A Past Resurfaced: Memories of Survival and Escape from the Khmer Rouge

In the summer of 2014, my grandma began digging into the old pile of long-forgotten photographs she hoarded in our backyard shack and placed them into old, reused picture frames. Within the following year, she gradually filled and decorated her bedroom walls with the photos. As soon as we thought she was done displaying old photos, we would be surprised to discover the endless amount of photos she had tucked away for all of these years. The series of pictures displayed on her bedroom wall appears to be the first time in decades that our old family photos had resurfaced since we arrived in the United States after escaping the Khmer Rouge‘s genocidal regime.

When my grandpa passed away in the winter of 2014, our old family photographs became the most resonating objects between my grandma and my grandpa, explaining her sudden desire to display the photos that summer. He was her lifelong lover and partner through the experience of genocide, overseas migration, and resettlement in America.  Shortly after our grandpa passed away, my grandma’s sense of self-pity and sorrow that were once attached to the photos changed into a sense of appreciation and commemoration for her deceased husband.

Despite the few surviving photos, our family was still considered lucky to have any family photographs survive what they went through under Pol Pot’s Democratic Kampuchea of 1975-1979. During the period of 1975-1979, any photograph taken prior to the Vietnam Conflict was not likely to survive from the war that expanded into the Cambodian borders. Although most of the surviving photos that came with our family to America were taken during migration after the Khmer Rouge Regime, there was one picture in particular that made it through the uncertain years.[1]

This photo was the picture of my great grandmother Pong. The photograph was taken in the French Protectorate Era of 1950 at a photo studio in the province of Battambang.[2] My great grandmother was 35 years old with nine children when the photo was taken. Of nine kids, there were two that Pong was especially proud of in her lifetime: the oldest, Oum Preang, was a village chief, and the second oldest, Oum Poung, was a teacher in the capital city of Phnom Penh. Like most Cambodian families, for Pong her kid’s achievement became her glory, so it would be safe to say that she lived a fulfilling life. My great grandmother Pong and my great grandfather Ta Phom were both working-class farmers. Pong was 15 years old when she married Phom who, at the time, was 35 years old. They were both born, raised, and died in Battambang, Cambodia. Pong passed away at age 53 from natural causes, just like her husband Phom who passed away at age 60.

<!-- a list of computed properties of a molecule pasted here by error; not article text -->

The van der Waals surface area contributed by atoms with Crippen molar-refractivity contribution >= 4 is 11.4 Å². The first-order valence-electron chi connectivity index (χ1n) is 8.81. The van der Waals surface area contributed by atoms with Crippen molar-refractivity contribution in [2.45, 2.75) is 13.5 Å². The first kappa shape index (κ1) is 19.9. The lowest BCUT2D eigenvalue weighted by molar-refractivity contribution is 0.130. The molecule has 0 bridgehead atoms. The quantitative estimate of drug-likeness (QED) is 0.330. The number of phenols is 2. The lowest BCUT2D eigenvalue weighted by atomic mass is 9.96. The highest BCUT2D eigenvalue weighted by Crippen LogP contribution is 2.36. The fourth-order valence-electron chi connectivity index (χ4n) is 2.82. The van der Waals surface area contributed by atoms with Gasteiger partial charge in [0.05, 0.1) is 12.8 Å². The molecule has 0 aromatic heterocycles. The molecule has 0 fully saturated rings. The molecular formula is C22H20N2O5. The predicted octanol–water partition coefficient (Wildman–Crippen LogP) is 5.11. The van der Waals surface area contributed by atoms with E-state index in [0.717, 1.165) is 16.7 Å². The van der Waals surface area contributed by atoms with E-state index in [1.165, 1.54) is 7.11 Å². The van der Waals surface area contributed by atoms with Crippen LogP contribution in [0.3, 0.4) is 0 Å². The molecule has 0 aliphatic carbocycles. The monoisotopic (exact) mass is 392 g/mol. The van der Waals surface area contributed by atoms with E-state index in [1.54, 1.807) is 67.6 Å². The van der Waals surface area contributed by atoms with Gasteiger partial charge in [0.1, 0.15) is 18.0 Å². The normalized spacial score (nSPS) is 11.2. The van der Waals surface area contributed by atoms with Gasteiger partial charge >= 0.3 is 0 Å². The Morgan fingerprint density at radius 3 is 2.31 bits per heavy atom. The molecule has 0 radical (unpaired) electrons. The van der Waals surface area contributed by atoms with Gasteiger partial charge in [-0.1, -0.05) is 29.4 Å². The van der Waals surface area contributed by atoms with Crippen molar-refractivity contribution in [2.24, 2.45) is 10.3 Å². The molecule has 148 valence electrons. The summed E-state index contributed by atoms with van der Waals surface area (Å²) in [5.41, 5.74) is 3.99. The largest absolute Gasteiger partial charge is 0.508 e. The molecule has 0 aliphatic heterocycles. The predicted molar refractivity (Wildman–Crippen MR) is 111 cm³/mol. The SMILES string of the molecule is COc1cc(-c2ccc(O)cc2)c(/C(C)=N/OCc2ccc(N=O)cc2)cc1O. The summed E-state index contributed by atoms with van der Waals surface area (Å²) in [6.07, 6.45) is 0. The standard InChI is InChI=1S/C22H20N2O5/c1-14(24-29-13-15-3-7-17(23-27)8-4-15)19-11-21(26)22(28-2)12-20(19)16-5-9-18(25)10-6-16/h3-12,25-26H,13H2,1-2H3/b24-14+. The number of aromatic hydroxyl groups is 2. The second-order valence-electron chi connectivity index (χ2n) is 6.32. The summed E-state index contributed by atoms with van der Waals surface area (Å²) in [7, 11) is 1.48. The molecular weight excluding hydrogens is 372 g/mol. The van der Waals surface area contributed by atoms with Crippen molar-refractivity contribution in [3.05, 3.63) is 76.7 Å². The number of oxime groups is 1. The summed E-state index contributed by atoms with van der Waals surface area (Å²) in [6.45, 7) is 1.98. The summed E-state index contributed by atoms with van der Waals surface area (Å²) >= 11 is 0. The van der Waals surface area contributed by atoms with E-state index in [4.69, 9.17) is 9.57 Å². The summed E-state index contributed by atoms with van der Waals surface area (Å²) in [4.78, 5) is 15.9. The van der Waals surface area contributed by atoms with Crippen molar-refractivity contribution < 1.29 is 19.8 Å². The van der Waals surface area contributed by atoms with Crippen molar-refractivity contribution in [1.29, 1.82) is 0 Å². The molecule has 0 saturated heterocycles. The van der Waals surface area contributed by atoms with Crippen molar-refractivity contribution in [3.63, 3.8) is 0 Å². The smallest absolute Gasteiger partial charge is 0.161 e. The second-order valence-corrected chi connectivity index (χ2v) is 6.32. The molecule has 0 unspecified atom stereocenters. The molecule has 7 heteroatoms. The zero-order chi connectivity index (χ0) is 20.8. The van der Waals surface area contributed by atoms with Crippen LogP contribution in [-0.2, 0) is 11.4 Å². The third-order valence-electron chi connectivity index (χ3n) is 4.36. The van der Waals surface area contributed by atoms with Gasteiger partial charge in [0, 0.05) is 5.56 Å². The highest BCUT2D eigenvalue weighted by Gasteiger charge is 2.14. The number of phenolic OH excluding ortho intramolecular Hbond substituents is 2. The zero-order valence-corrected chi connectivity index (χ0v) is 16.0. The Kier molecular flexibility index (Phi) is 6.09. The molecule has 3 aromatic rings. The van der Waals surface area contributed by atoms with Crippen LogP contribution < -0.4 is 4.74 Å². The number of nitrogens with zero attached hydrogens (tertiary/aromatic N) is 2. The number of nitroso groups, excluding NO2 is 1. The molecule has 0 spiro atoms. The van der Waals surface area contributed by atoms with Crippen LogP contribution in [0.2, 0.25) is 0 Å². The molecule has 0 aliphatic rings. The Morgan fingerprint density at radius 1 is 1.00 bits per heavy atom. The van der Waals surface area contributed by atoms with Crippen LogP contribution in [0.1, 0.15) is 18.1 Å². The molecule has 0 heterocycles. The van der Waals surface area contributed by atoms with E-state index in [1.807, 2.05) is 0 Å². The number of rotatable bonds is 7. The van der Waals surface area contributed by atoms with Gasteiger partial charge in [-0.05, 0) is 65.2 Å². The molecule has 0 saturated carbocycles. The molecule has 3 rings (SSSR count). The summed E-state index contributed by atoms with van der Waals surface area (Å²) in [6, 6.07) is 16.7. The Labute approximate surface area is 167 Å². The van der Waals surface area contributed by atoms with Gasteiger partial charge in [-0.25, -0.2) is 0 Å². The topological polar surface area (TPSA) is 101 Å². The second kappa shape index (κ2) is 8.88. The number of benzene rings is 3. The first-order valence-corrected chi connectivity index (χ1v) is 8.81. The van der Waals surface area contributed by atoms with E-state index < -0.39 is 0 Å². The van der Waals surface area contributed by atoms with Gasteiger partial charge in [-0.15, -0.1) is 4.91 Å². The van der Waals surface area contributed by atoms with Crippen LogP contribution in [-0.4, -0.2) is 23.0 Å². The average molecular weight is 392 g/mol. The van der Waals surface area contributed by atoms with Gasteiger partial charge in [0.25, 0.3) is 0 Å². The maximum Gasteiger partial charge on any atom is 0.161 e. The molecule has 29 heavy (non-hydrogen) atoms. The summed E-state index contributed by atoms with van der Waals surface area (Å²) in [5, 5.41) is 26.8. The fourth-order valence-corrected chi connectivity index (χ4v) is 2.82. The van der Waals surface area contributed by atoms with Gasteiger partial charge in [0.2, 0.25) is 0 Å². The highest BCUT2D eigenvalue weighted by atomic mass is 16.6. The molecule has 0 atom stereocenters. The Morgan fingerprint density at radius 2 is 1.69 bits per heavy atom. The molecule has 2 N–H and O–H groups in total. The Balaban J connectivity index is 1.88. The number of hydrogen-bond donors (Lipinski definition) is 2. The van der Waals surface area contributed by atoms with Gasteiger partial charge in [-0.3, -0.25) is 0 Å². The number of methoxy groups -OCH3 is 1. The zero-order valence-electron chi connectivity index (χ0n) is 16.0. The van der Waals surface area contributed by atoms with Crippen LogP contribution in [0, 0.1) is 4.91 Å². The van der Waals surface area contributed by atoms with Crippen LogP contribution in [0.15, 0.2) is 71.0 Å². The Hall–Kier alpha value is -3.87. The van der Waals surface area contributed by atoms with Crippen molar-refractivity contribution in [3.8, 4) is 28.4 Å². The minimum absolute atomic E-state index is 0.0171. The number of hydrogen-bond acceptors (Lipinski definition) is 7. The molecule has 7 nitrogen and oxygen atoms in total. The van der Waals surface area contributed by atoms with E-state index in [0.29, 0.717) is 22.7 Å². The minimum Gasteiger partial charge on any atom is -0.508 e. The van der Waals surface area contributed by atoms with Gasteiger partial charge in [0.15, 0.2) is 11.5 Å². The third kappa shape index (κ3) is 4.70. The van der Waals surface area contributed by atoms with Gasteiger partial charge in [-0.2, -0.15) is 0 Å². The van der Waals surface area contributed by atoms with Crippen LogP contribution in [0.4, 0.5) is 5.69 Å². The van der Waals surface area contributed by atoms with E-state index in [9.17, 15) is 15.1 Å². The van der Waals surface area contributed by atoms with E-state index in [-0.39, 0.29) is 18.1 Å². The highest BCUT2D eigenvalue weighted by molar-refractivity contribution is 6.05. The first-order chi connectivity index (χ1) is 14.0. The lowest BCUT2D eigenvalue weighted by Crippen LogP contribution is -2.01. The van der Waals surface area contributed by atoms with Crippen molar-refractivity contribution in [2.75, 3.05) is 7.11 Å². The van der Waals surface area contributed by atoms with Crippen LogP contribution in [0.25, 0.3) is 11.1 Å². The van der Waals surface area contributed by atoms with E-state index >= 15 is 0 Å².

Under Pol Pot’s Democratic Kampuchea, Cambodia lost a quarter of its population to execution, starvation, disease, and forced labor. Pol Pot led an ultra-agrarian socialist revolution that called for the contamination of Western influence. This era became known as the “killing fields” and “year zero.” During these years, some of the largest Cambodian provinces, such as the country’s capital Phnom Penh, was taken over by the Khmer Rouge on April 17, 1975. Another large province that was increasingly controlled by the Khmer Rouge was Battambang, the country’s second largest province located in the northwestern parts of Cambodia. Farming villages like the one my family came from were eventually seized by the Khmer Rouge cadres within the following months. When the cadres came into these farming villages, they demanded that our family leave their home and everything they owned behind, and in most cases, even burning down their material possessions such as pictures. The Khmer Rouge wanted to ensure that all traces of the past would cease to exist.[3]